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How Form Nutrition Became A B Corp, with Damian Soong

Anchored in the belief that you can “realise the greatest version of yourself while being mindful of others,” Form Nutrition are a vegan protein and nutritional supplement brand that pride themselves on being performance-led and aspirational while remaining purpose driven.

Just over a year ago, they were awarded B Corporation certification status after a rigorous application process in which they had to prove Form’s positive impact, public transparency and accountability, with their social and environmental performance, and the welfare of their employees all key considerations.

We spoke to Form’s co-founder, Damian Soong, about the process of becoming a B Corp, how it’s changed the business and how they’re making purpose as important as profit.

Form has always been a purpose-driven business, so what made you take the next step and become a B Corp?

B corporation assessment separates greenwashing brands from enterprises that are genuinely using business as a force for good.

We had purpose and giving baked into the brand from before day one - our pre-launch sign up campaign wasn’t the usual discount code offer, it was giving a meal for every sign up. These days brands see bringing positive impact simply as a marketing tool and a box to tick to attract conscious consumers. Of course, benefiting others is a great thing, but authenticity is so important, it has to be part of the brand DNA so consumers can trust the business intentions.

We took the step to become a B Corp as we wanted a framework to work with and also to hold ourselves accountable to. Both these things are extremely important - one has to keep improving and performing.

You’ve been a B Corp for just over a year now. What difference has it made to your business?

A lot, the structure and framework of the assessment is rigorous and means you’re always interrogating what you do. A couple of examples are moving all our vegan protein packaging to compostable which was a market first, and initiative such as reForm, our reuse program for the glass jars used for our nootropics.


In terms of people, a big difference is the type of talent that the certification has attracted. Passionate people who want to be part of our mission and feel fulfilled by being contributors to a business that meets the highest standards of social and environmental impact.

Finally there’s a great community of like-minded leaders and business and some great events organised by B Corp!


How did you find the process of becoming a B Corp?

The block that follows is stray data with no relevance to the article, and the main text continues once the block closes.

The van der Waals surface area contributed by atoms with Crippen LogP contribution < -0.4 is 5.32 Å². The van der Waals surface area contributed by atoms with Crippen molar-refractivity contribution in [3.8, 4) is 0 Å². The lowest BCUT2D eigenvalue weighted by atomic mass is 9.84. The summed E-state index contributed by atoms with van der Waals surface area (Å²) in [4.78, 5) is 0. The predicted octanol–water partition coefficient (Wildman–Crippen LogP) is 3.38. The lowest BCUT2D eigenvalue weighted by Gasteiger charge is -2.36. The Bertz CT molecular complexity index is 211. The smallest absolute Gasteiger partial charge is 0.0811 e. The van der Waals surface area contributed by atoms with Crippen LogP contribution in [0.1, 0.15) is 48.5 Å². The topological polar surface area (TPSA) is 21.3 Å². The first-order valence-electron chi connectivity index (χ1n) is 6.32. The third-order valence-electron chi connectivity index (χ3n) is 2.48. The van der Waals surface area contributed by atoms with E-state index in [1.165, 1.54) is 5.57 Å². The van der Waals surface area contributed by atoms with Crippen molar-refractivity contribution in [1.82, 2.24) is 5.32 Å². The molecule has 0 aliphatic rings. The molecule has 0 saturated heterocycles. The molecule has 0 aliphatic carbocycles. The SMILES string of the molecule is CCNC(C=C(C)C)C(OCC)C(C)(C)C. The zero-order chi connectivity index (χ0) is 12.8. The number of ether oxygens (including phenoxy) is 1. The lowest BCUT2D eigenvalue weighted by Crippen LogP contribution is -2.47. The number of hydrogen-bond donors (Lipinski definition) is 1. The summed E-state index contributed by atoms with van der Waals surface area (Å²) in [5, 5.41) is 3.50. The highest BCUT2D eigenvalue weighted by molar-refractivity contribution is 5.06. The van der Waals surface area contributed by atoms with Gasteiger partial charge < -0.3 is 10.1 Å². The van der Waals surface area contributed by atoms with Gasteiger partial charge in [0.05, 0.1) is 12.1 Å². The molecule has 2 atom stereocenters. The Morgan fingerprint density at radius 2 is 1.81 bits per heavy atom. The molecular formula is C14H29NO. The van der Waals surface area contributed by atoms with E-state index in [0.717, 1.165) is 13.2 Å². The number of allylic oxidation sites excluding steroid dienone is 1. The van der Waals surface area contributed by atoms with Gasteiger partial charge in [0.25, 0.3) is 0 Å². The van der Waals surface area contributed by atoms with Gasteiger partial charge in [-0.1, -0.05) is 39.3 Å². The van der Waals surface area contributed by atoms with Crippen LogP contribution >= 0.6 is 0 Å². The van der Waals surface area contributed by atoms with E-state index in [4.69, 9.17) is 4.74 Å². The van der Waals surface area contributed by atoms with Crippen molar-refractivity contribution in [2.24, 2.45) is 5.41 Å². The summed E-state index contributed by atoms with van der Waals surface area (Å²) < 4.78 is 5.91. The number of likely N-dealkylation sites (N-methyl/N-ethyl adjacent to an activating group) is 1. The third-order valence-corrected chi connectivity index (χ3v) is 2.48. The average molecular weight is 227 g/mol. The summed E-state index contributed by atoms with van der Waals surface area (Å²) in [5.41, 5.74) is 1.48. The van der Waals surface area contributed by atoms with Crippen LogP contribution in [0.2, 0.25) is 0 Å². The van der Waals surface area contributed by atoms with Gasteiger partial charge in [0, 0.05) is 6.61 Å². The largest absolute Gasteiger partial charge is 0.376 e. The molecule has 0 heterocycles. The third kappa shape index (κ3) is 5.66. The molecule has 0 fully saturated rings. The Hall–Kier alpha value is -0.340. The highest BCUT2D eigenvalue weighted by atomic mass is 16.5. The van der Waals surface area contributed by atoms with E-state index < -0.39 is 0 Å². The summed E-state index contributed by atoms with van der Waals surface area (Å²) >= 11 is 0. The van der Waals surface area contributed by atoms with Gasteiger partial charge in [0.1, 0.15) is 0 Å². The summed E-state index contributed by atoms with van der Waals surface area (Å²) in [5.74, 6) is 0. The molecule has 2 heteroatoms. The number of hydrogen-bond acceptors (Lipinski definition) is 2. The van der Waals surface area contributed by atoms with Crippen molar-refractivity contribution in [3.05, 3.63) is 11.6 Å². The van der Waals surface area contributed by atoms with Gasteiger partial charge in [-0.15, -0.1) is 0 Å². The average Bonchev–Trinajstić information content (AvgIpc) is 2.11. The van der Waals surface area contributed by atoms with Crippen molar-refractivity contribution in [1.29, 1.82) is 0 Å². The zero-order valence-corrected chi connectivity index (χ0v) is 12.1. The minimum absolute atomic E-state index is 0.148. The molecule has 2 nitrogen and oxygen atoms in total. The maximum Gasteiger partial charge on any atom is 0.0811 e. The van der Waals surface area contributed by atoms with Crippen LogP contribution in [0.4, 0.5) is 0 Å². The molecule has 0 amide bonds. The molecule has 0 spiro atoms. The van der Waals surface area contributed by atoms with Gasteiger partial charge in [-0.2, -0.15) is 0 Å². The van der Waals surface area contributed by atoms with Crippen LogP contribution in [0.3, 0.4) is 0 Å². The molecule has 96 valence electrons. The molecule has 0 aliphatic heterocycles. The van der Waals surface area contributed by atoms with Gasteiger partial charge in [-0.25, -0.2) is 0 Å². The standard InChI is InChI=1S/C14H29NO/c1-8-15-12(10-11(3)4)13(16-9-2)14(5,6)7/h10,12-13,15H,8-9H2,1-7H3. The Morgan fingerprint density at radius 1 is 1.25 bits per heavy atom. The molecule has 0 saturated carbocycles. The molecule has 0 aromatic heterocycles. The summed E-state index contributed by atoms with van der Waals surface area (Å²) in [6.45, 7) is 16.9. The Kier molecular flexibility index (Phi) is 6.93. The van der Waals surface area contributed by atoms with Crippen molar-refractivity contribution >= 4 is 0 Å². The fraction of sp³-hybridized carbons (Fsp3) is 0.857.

It’s hard and a lot of work. We had to wait a while until we had the resources that freed up the time to focus on it. It’s rewarding however, you learn a lot about your own business and start to uncover a lot of opportunities.

What was the biggest challenge in qualifying as a B Corp?

It’s a very rigorous process and the biggest challenges will vary from company to company, we were lucky in that we already had very strong processes and documentation, but I know for many this documentation is a big challenge. Working through your supply chain and the audits and documentation required from them is hard work too.

You’ve long been a champion of the idea that businesses should have a social impact - tell us a bit more about your work with the Bansang Hospital in The Gambia…

We started the Form Feeding Fund to provide food for patients and escorts at Bansang Hospital in The Gambia. A very poor region, where many are subsistence farmers, people would leave their homes to go to hospital as they had no money for food when there, or just as bad they would leave hospital before they were fit to do so - often in the case of children. What’s great about this project is not just the food that it supplies, but the fact that then enables healthcare so we are able to really double down on the good our customers support can do.

I’d worked with the Bansang Hospital Appeal before, and with Form it made perfect sense for a nutrition brand to be helping with food for those in need. It was also important to be something tangible and that all our donations go 100% to the front line. Its founder Anita Smith has effectively dedicated her life to supporting this hospital, to the point that she was awarded an MBE by The Queen.


Environmental impact is also a key consideration for achieving B Corp status – what changes have you made over the last few years to reflect this?

As a fully plant-based brand we’re already one step ahead as we have none of the impacts of animal agriculture in our supply chain.

In terms of changes we’ve made over the last few years, the two big ones were moving both our 520g packs and 40g single service sachets to full compostable material. This was a lot of work and no solution existed when we first launched back in 2017. We ended up working to bond a plant-based cellulose to paper to create a compostable pack that was food-safe and could be fully colour printed.

But really the commitment is about making more conscious day-to-day decisions, like when and how often we travel, delivery logistics, suppliers and providers, eliminating plastic, what we do with our rubbish, how we look after our staff, a lot of decisions we look at at a much deeper level through the lens of B Corp.

What commitments have you made going forward, in line with your B Corp status?

It is an ongoing commitment and process, most recently we were one of over 500 B Corporations from around the world who have committed to becoming Net Zero by 2030 at COP25 in Madrid. This is some 20 years ahead of the 2050 targets set by the Paris Agreement and a good example of the extra lengths the B Corporation movement goes to.

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